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FTC Prior Approval Policy Change Raises Antitrust Risks for Buyers and Sellers

OnDemand Webinar (61 minutes)

Understand the increased burden and risks associated with mergers and acquisitions that may raise a competitive concern.The Federal Trade Commission and the Antitrust Division of the Department of Justice have increased their scrutiny of mergers and acquisitions, looking at new theories of harm and seeking ways to address market concentration in every industry. At the same time, and due in part to the backlog of transactions that were deferred due to the COVID-19 pandemic, the demands on these agencies to review mergers and acquisitions has never been greater. As a result, the federal antitrust enforcers have looked for ways to keep up with the workload without jeopardizing their stated goal of heightened enforcement. Among other things, the FTC has moved to strengthen and streamline the HSR review process and has moved to rescind a policy statement in effect since 1995 addressing the requirement for prior notice and approval in every settlement agreement. These changes have increased both the burden and risks associated with mergers and acquisitions that may raise a competitive concern.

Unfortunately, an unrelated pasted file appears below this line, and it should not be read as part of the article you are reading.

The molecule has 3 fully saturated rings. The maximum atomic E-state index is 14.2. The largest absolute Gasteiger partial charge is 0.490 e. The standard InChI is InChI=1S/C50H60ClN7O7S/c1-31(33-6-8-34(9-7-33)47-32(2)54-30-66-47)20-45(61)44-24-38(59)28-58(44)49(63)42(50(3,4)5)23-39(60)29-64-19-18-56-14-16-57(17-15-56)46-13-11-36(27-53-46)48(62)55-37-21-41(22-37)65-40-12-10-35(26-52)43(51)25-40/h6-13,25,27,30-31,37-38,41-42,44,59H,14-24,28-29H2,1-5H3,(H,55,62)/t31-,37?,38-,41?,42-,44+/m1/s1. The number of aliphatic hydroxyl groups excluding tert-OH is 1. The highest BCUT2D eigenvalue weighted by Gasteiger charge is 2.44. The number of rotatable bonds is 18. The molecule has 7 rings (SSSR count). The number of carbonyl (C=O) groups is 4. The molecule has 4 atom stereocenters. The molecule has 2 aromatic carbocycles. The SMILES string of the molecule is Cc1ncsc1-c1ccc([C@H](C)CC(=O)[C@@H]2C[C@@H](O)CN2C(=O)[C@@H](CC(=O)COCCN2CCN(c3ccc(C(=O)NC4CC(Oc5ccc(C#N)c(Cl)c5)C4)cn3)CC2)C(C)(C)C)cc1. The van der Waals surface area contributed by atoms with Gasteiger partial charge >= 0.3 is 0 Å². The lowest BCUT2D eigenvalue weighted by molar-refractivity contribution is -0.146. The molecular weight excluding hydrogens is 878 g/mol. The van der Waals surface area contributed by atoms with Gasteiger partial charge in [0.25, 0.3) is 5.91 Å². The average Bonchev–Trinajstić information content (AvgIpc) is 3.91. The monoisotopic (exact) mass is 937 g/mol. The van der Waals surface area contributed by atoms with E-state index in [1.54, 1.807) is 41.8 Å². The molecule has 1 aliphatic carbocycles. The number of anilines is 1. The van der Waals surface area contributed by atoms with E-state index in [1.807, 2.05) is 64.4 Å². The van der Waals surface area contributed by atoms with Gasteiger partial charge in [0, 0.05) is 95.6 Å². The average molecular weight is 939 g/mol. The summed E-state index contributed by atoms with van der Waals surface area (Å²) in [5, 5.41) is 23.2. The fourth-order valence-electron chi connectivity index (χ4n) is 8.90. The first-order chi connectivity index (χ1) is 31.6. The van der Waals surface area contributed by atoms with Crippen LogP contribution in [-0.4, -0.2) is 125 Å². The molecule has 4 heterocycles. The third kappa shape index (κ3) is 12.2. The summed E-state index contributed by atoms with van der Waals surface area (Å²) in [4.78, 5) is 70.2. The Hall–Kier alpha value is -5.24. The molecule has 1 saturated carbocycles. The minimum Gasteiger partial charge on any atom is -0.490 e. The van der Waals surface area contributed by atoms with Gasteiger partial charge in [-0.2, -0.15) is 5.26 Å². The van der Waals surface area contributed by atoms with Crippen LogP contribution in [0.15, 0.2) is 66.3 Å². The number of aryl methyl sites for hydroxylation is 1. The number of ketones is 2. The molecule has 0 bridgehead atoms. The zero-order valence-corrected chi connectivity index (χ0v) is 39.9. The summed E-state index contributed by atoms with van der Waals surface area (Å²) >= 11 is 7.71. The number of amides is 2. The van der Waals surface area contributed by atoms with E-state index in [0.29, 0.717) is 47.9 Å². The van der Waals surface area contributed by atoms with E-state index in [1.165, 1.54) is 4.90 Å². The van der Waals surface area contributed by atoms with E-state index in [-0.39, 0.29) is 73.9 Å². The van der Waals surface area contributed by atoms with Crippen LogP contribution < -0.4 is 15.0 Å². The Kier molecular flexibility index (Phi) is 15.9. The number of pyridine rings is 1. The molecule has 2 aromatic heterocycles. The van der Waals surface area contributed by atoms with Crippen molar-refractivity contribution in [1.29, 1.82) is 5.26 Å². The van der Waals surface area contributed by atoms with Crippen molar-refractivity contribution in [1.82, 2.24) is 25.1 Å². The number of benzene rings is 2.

Stuart M. Gerson, Epstein Becker & Green, P.C. E. John Steren, Epstein Becker & Green, P.C.


Recent Policy Shifts in Merger Review and Enforcement

• Changes in Leadership at FTC and Antitrust Division of DOJ

• Increased Focus on Protecting Innovation/Market Disrupters, and Predicting Harm

Use and Changes to the Hart-Scott-Rodino Merger Review Process

• Notification Requirements Under Hart-Scott-Rodino

• Changes in Merger Review Under Hart-Scott-Rodino

• Advent of Warning Letters

• FTC's Efforts to Streamline yet Strengthen the Second Request Process

Historical Overview of Agency Mandated Notice and Approval Requirements in Settlement Agreements

• Basis and Purpose of 1995 Policy Statement Addressing Notice and Approval Requirements

• Recent FTC Decision to Rescind the 1995 Policy Statement

Practical Implications of the Change in Notice and Approval Requirements

• Additional Burdens on Transacting Parties

• Higher Stakes for Parties Seeking to Complete a Transaction That Might Raise Competitive Concerns